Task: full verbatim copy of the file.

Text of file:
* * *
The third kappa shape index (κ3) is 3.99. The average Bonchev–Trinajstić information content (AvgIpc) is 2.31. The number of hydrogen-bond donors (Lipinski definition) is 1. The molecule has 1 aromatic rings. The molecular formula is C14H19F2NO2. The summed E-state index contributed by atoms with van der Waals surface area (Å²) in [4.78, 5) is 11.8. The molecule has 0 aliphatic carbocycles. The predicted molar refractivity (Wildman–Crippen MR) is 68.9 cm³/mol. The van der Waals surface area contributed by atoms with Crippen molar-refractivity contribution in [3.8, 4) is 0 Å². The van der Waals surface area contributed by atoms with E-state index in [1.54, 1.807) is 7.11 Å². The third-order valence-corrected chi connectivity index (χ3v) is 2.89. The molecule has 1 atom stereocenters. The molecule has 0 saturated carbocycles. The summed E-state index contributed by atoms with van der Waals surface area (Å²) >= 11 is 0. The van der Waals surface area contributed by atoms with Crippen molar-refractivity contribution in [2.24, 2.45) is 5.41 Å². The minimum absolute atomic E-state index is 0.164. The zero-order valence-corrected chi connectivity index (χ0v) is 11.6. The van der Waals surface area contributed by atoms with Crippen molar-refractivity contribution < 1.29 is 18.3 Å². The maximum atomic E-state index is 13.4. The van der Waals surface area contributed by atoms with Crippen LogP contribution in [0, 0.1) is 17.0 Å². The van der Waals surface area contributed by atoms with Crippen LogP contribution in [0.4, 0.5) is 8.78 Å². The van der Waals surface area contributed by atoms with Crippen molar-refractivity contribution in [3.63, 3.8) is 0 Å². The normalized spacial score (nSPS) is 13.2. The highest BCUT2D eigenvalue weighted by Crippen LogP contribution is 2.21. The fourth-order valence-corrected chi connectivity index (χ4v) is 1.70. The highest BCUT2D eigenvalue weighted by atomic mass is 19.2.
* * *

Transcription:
The third kappa shape index (κ3) is 3.99. The average Bonchev–Trinajstić information content (AvgIpc) is 2.31. The number of hydrogen-bond donors (Lipinski definition) is 1. The molecule has 1 aromatic rings. The molecular formula is C14H19F2NO2. The summed E-state index contributed by atoms with van der Waals surface area (Å²) in [4.78, 5) is 11.8. The molecule has 0 aliphatic carbocycles. The predicted molar refractivity (Wildman–Crippen MR) is 68.9 cm³/mol. The van der Waals surface area contributed by atoms with Crippen molar-refractivity contribution in [3.8, 4) is 0 Å². The van der Waals surface area contributed by atoms with E-state index in [1.54, 1.807) is 7.11 Å². The third-order valence-corrected chi connectivity index (χ3v) is 2.89. The molecule has 1 atom stereocenters. The molecule has 0 saturated carbocycles. The summed E-state index contributed by atoms with van der Waals surface area (Å²) >= 11 is 0. The van der Waals surface area contributed by atoms with Crippen molar-refractivity contribution in [2.24, 2.45) is 5.41 Å². The minimum absolute atomic E-state index is 0.164. The zero-order valence-corrected chi connectivity index (χ0v) is 11.6. The van der Waals surface area contributed by atoms with Crippen molar-refractivity contribution < 1.29 is 18.3 Å². The maximum atomic E-state index is 13.4. The van der Waals surface area contributed by atoms with Crippen LogP contribution in [0, 0.1) is 17.0 Å². The van der Waals surface area contributed by atoms with Crippen LogP contribution in [0.4, 0.5) is 8.78 Å². The van der Waals surface area contributed by atoms with Crippen molar-refractivity contribution in [3.63, 3.8) is 0 Å². The normalized spacial score (nSPS) is 13.2. The highest BCUT2D eigenvalue weighted by Crippen LogP contribution is 2.21. The fourth-order valence-corrected chi connectivity index (χ4v) is 1.70. The highest BCUT2D eigenvalue weighted by atomic mass is 19.2.